The rapacious hostesses of pre-war Shanghai and wartime Alexandria now find their perfectly appropriate rhythmic setting. One of the many things that attracted Johnston to his Russian exemplar must have been the way Pushkin gives full value to the glamour of imperial court life without romanticising its meretriciousness. Nobody who admires both will ever tire of counting the ways in which Pushkin and Mozart are like each other. Each could see all the world as it was yet neither could reshape it in any way except by making masterpieces. Even their own disasters lifted their hearts. (Pushkin said that trials and tribulations were included in his family budget.) Everything that happened belonged. Johnston has something of the same defiant exuberance:
How Egypt's hostesses detested
The victories in our campaign:
'Assez de progres,' they protested,
'Vous etiez bien a Alamein';
And then they'd stress in full italics
The point of being close to Alex,
The races and the gay weekends
Of bathing parties with one's friends.
They saw no merit in advancing
Far from the nightclub and the beach
Out beyond invitation's reach
To worlds remote from cards and dancing
With absolutely not a face
They'd ever seen in the whole place.
But the Onegin stanza enforces epigrammatic terseness. As a countervailing force, Johnston employs the Spenserian stanza to luxuriate in his visual memories. Without sinning against cogency, they amply exploit this traditionally expansive form's magically self-renewing supply of pentameter - a copiousness of rhetorical space which is symbolised, as well as sealed, by the long sweep of the alexandrine at the end:
Mersa Matruh. A fathom down, the sun
Lights on the faintest ripple of the sand
And, underseas, decyphers one by one
The cursive words imprinted on the strand
In the Mediterranean's fluent hand;
For eastern waters have the graceful trick,
By way of compliment from sea to land,
Of signing their imprint, with curl and flick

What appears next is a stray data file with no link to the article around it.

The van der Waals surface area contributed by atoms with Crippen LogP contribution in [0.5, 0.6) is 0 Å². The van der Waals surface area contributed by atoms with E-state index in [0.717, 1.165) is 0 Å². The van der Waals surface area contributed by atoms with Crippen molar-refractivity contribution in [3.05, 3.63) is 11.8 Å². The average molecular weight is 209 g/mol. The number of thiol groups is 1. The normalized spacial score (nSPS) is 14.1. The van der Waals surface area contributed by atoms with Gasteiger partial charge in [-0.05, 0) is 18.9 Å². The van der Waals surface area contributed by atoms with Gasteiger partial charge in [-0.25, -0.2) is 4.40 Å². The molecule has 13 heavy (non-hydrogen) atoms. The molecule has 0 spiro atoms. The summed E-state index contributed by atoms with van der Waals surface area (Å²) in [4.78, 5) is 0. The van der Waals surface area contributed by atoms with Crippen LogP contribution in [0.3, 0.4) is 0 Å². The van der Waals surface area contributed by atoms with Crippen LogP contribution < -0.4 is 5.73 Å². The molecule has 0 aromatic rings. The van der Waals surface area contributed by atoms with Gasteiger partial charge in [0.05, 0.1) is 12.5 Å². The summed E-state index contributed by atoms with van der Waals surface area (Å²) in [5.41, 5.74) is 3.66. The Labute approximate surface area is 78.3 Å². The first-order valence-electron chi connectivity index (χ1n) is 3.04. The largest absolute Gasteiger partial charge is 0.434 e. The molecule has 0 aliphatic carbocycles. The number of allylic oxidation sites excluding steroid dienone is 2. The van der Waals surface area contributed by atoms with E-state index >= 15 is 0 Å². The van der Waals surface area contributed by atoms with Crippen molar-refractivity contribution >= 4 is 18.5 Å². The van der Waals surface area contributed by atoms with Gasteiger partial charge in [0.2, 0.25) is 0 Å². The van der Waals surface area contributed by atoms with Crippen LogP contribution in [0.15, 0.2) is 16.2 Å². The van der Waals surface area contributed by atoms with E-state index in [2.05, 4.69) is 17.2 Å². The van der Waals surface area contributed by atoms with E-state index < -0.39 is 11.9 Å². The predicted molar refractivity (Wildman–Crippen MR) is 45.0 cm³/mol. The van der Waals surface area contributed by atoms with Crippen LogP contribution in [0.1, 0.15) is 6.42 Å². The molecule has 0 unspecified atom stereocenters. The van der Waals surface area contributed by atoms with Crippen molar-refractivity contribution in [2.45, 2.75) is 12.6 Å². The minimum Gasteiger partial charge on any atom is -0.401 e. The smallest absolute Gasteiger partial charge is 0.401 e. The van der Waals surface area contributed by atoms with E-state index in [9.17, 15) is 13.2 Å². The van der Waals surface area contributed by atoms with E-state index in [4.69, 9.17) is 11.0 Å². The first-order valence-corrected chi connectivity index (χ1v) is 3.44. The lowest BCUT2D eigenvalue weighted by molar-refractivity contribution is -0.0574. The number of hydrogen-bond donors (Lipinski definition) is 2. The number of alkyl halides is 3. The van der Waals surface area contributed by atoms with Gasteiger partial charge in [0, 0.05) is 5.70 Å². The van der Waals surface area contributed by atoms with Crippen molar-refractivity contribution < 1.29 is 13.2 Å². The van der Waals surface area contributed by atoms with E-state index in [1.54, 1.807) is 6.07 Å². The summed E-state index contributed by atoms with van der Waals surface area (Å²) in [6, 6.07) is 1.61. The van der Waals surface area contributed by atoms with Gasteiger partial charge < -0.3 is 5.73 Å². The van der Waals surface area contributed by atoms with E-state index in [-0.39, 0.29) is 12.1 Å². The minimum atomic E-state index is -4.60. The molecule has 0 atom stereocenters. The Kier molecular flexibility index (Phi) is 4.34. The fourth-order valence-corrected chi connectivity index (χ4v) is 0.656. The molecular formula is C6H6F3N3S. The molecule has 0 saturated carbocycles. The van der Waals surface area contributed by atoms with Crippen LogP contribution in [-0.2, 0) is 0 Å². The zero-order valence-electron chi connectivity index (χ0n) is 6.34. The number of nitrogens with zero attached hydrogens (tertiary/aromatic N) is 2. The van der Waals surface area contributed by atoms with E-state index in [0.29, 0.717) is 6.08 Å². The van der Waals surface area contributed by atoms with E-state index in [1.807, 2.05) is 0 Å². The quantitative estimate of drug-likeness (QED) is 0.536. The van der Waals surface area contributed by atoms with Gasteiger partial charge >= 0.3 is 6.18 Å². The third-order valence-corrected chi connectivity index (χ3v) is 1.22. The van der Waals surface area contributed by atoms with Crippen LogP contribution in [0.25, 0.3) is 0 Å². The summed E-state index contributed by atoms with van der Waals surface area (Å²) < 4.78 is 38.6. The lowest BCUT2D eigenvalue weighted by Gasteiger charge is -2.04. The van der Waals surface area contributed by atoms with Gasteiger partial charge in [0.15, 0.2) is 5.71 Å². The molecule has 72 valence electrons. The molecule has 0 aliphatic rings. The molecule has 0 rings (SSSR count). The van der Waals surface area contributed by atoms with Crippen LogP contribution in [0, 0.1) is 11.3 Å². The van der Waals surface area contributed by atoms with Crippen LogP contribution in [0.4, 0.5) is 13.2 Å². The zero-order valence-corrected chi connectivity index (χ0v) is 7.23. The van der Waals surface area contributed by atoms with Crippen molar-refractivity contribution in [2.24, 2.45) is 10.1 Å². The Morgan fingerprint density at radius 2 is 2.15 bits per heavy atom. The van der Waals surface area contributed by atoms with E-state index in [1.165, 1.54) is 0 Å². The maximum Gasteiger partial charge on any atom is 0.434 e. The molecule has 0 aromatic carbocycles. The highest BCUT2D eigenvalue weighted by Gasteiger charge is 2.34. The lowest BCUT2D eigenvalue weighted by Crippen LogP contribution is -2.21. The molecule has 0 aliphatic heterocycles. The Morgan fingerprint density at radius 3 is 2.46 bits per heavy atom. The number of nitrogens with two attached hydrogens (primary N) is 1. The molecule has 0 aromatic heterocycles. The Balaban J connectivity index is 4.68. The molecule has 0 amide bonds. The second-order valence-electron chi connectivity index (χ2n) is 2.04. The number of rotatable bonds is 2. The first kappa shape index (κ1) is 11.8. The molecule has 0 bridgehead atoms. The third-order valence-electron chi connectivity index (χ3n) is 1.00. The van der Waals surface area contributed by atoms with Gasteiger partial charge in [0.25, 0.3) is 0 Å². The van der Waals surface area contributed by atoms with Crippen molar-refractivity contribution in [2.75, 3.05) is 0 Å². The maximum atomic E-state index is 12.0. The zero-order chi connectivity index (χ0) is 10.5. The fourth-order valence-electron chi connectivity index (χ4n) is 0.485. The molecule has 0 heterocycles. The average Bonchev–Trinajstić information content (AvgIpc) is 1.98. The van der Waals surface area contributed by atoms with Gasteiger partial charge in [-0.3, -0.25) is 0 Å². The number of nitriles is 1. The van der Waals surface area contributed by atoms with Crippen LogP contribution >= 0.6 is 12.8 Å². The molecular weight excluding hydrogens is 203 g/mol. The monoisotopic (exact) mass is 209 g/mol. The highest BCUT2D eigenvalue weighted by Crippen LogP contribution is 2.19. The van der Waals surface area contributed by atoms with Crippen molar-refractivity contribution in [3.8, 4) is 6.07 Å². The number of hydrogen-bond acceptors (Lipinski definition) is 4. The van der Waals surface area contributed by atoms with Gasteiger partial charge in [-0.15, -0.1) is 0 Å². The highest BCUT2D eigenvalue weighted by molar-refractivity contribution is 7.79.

Of the vernacular, in floweriest Arabic.
An extended metaphysical conceit has been matched up to a rigorous physical form: two kinds of intellectual strictness, yet the effect is of a single, uncalculated sensory celebration.
The essence of classical composition is that no department of it gets out of hand. After aberrations in artistic history the classic principle reasserts itself as a balancing of forces. In 'In Praise of Gusto' Johnston uses his Spenserian stanzas to specify his remembered visions, but he uses them also to unfold an argument. The same contrast and balance of perception and rhetoric was demonstrated by Shelley - a romantic with irrepressible classic tendencies - when he used the same stanza in 'Adonais'. Shelley obtains some of his most gravid poetic effects by deploying what sounds like, at first hearing, a prose argument. The same applies, mutatis mutandis, to Johnston, when he remembers what the Western Desert looked like after the battles:
Such scenes have potency, a strange effect,
Contagion with an undefined disease.
They throw a chill on all whom they infect,
Touch them with sadness, set them ill at ease.
The sense that friends now dead, or overseas,
Fought here and suffered, hoped here and despaired,
Transports us outside time and its degrees.
Here is a new antique, already paired
With the most classic sites that scholar's trowel has bared.
The poem begins in the Onegin stanza, takes a long excursion in the Spenserian, and returns to the Onegin. Though tipping its plumed hat to a younger version of the author - a satirical youth who 'shot down other people's fun' - it conveys a whole-hearted acceptance of the good life, which apparently includes plenty of foie gras, champagne and personally slain partridges. If Dr Leavis were still with us it would be hard to imagine him appreciating any of this, especially when he noted the book's dedication to Sacheverell Sitwell, familiarly addressed as Sachie. Yet the spine of the poem's argument is that prepared pleasures, though it is churlish to eschew them, are not what inspires gusto, which is
Immediately sustained delight,
Short-lived, unhoped for, yet conclusive,
A sovereign power in its own right.
It lends itself to recognition
More aptly than to definition ...
The reason it can't easily be defined is that it is something more all-pervading even than a view of life. It is a way of being alive. Those gifted with it, if they have artistic gifts as well, can tell the rest of us what it is like. Reviewing his own life in search of its traces, Johnston now becomes one of those who have done so. The poem ends in a clear-eyed exultation.
The fourth long poem in the book is a translation of 'Onegin's Journey' which was originally designed to go between the present chapters seven and eight of Eugene Onegin. Pushkin eventually decided to leave it out, but it remains a logical subject for the translator of Eugene Onegin to tackle. He makes the accomplished job of it that you would expect, revelling in the inspiration engendered by the physical obstacles of the tetrameter and the rhyme that continually looms too soon. They help contain his prolific knack - so appropriate in a translator of Pushkin - for sonic effects.